Yuga Labs, creator of the popular NFT collection Bored Apes Yacht Club, organized the sale of virtual land associated with their long-awaited metaverse project Otherside, raising about $320 million in the largest offer of its kind, writes Bloomberg. Demand was so high that investor activity caused disruptions and increased commissions throughout the Ethereum blockchain.
ApeCoin cryptocurrency owners, who have confirmed their identity, bought documents for 55,000 plots of virtual land in Otherside, the future game in the meta universe of the project. Expectations of strong interest pushed the price of ApeCoin earlier this week on the eve of the sale of “land” – NFT based on Ethereum called Otherdeeds.
Each plot cost the buyer about $5,800, based on ApeCoin’s $ 19 price on Saturday, plus transaction costs or Ethereum’s “gas fee”, which rose greatly after sales began as land acquisition was in high demand.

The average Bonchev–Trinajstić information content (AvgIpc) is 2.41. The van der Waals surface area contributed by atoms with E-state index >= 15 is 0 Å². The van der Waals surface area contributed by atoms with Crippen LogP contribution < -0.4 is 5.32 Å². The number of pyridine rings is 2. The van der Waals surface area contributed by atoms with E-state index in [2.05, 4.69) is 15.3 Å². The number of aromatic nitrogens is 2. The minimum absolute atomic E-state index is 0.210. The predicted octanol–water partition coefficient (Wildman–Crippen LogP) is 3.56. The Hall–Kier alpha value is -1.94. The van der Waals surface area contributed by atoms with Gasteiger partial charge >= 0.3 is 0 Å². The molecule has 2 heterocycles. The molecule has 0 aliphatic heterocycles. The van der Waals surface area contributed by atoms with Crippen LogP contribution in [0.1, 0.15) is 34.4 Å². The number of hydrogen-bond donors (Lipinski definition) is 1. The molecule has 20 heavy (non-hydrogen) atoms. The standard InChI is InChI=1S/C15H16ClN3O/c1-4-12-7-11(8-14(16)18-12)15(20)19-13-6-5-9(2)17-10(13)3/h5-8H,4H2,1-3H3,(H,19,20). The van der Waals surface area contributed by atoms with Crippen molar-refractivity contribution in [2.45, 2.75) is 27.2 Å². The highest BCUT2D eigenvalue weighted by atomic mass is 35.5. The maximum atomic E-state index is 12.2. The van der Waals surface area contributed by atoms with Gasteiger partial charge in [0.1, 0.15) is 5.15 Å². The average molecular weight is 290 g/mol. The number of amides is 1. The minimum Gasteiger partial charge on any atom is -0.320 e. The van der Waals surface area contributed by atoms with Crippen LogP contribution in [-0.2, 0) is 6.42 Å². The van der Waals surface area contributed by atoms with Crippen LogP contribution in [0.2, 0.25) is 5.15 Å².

“Yuga Labs’ virtual land sale has triggered one of the highest spikes in transaction fees on Ethereum,” said Jason Wu, founder of decentralized lending protocol DeFiner. “I have seen other NFT launches causing high gas fees, but this is definitely one of the highest.”
Making a token or making a transaction in Ethereum requires token developers or traders to pay a commission to those who order transactions online. The transaction fee increases when the network becomes congested, as more commission is required to prioritize the transaction.
According to the Otherside account on Twitter, ApeCoins collected during the sale will be blocked, i.e. they will not be sold, which will reduce the number of coins in circulation by one year. A Yuga Labs spokesman on Friday refused to say who would raise the money or whether big ApeCoin owners, including Andreessen Horowitz, Animoca Brands and others, plan to participate in the virtual land sale.
In addition to the 55,000 Otherdeed sold on Saturday, another 45,000 were to be made available to Bored Ape Yacht Club and Mutant Ape NFT owners, as well as Yuga Labs and other project developers, and another 100,000 are expected to be transferred to certain Otherdeed owners later.